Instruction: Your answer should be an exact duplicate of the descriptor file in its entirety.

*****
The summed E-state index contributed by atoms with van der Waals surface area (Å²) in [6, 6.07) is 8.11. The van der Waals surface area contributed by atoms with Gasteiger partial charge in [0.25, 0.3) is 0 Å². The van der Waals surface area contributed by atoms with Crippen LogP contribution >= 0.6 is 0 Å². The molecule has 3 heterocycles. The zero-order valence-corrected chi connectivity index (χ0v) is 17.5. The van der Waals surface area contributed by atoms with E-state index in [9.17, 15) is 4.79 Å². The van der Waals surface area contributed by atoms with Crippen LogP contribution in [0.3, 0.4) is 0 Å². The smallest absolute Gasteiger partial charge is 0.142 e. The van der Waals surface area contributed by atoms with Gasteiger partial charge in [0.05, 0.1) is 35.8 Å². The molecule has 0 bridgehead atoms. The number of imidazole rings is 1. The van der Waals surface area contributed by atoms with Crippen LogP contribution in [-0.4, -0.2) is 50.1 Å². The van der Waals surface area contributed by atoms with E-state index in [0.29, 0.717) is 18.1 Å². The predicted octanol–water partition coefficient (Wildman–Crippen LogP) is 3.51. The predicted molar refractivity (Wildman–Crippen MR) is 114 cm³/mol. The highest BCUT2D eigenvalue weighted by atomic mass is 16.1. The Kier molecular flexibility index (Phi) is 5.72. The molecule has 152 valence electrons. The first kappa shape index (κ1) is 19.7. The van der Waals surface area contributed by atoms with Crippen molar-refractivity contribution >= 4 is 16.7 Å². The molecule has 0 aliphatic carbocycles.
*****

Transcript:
The summed E-state index contributed by atoms with van der Waals surface area (Å²) in [6, 6.07) is 8.11. The van der Waals surface area contributed by atoms with Gasteiger partial charge in [0.25, 0.3) is 0 Å². The van der Waals surface area contributed by atoms with Crippen LogP contribution >= 0.6 is 0 Å². The molecule has 3 heterocycles. The zero-order valence-corrected chi connectivity index (χ0v) is 17.5. The van der Waals surface area contributed by atoms with E-state index in [9.17, 15) is 4.79 Å². The van der Waals surface area contributed by atoms with Crippen LogP contribution in [0.3, 0.4) is 0 Å². The smallest absolute Gasteiger partial charge is 0.142 e. The van der Waals surface area contributed by atoms with Gasteiger partial charge in [0.05, 0.1) is 35.8 Å². The molecule has 0 bridgehead atoms. The number of imidazole rings is 1. The van der Waals surface area contributed by atoms with Crippen LogP contribution in [-0.4, -0.2) is 50.1 Å². The van der Waals surface area contributed by atoms with E-state index in [0.29, 0.717) is 18.1 Å². The predicted octanol–water partition coefficient (Wildman–Crippen LogP) is 3.51. The predicted molar refractivity (Wildman–Crippen MR) is 114 cm³/mol. The highest BCUT2D eigenvalue weighted by atomic mass is 16.1. The Kier molecular flexibility index (Phi) is 5.72. The molecule has 152 valence electrons. The first kappa shape index (κ1) is 19.7. The van der Waals surface area contributed by atoms with Crippen molar-refractivity contribution >= 4 is 16.7 Å². The molecule has 0 aliphatic carbocycles.